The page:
Industrial Fire World - Blog - Specialty chemicals plant in Illinois faces nearly $1.6 million in penalties for fatal blast

Specialty chemicals plant in Illinois faces nearly $1.6 million in penalties for fatal blast

WAUKEGAN, IL –The U.S. Department of Labor's Occupational Safety and Health Administration (OSHA) has cited AB Specialty Silicones LLC for 12 willful federal safety violations after four employees suffered fatal injuries in an explosion and fire at the company's Waukegan, Illinois, plant on May 3, 2019. The company faces $1,591,176 in penalties. OSHA has placed the silicon chemical products manufacturer in the Severe Violator Enforcement Program.

OSHA investigators determined AB Specialty Silicones failed to ensure that electrical equipment and installations in the production area of the plant complied with OSHA electrical standards, and were approved for hazardous locations. The company also used forklifts powered by liquid propane to transport volatile flammable liquids, and operated these forklifts in areas where employees handled and processed volatile flammable liquids and gases, creating the potential for ignition.  

"Employers must employ hazard recognition to protect workers from harm, especially in high hazard industries," said Principal Deputy Assistant Secretary of Labor for Occupational Safety and Health Loren Sweatt. "By ignoring safety and health requirements, this employer created an unsafe work environment with deadly consequences."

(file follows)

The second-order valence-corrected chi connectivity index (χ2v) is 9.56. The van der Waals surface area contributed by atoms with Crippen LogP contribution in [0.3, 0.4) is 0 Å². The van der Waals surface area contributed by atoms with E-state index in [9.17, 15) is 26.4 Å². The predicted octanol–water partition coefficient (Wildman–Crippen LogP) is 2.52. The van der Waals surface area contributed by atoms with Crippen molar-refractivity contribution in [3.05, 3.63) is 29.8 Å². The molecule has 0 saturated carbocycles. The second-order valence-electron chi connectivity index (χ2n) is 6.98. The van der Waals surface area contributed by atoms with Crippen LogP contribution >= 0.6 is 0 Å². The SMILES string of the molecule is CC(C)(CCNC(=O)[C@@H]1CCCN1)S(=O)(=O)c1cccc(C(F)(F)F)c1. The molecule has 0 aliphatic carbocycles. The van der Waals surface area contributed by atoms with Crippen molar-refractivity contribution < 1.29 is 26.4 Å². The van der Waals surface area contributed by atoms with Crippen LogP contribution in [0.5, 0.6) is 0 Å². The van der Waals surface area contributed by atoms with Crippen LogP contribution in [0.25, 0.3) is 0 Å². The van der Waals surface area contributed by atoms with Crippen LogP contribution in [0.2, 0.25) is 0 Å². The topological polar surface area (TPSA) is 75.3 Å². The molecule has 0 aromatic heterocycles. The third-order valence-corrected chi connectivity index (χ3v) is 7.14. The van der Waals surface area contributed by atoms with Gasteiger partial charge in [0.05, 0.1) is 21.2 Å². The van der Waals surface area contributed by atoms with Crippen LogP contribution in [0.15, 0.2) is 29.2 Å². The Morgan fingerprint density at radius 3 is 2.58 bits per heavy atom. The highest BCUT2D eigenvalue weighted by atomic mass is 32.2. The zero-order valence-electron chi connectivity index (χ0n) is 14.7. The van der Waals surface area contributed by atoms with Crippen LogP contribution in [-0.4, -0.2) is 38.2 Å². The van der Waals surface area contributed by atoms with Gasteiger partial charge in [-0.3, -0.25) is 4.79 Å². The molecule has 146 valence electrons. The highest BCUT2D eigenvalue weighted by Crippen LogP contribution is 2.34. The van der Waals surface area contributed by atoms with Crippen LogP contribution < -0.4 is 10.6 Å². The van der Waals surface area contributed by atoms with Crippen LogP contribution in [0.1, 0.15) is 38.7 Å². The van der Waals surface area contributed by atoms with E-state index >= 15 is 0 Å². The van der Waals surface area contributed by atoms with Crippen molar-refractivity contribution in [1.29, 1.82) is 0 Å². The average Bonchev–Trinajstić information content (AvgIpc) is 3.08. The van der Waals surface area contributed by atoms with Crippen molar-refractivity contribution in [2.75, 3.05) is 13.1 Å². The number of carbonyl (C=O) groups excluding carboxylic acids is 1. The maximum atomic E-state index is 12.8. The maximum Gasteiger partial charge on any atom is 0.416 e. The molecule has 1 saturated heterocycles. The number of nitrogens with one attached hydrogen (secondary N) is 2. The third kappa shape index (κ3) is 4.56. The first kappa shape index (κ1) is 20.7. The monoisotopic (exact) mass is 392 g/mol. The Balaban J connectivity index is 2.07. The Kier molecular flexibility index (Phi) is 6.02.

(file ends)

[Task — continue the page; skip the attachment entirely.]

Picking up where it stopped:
"An employer's adherence to safety and health standards, including the proper use of electrical equipment and forklifts when handling flammable liquids, is critical to preventing fire, explosions and other incidents that can seriously or fatally injure workers," said OSHA Acting Regional Administrator Nancy Hauter, in Chicago, Illinois.

OSHA provides resources on electrical safety and using forklifts when working with hazardous materials. The company has 15 business days from receipt of the citations and penalties to comply, request an informal conference with OSHA's area director, or contest the findings before the independent Occupational Safety and Health Review Commission.

Under the Occupational Safety and Health Act of 1970, employers are responsible for providing safe and healthful workplaces for their employees. OSHA's role is to help ensure these conditions for America's working men and women by setting and enforcing standards, and providing training, education and assistance. For more information, visit https://www.osha.gov.

The mission of the Department of Labor is to foster, promote, and develop the welfare of the wage earners, job seekers, and retirees of the United States; improve working conditions; advance opportunities for profitable employment; and assure work-related benefits and rights.

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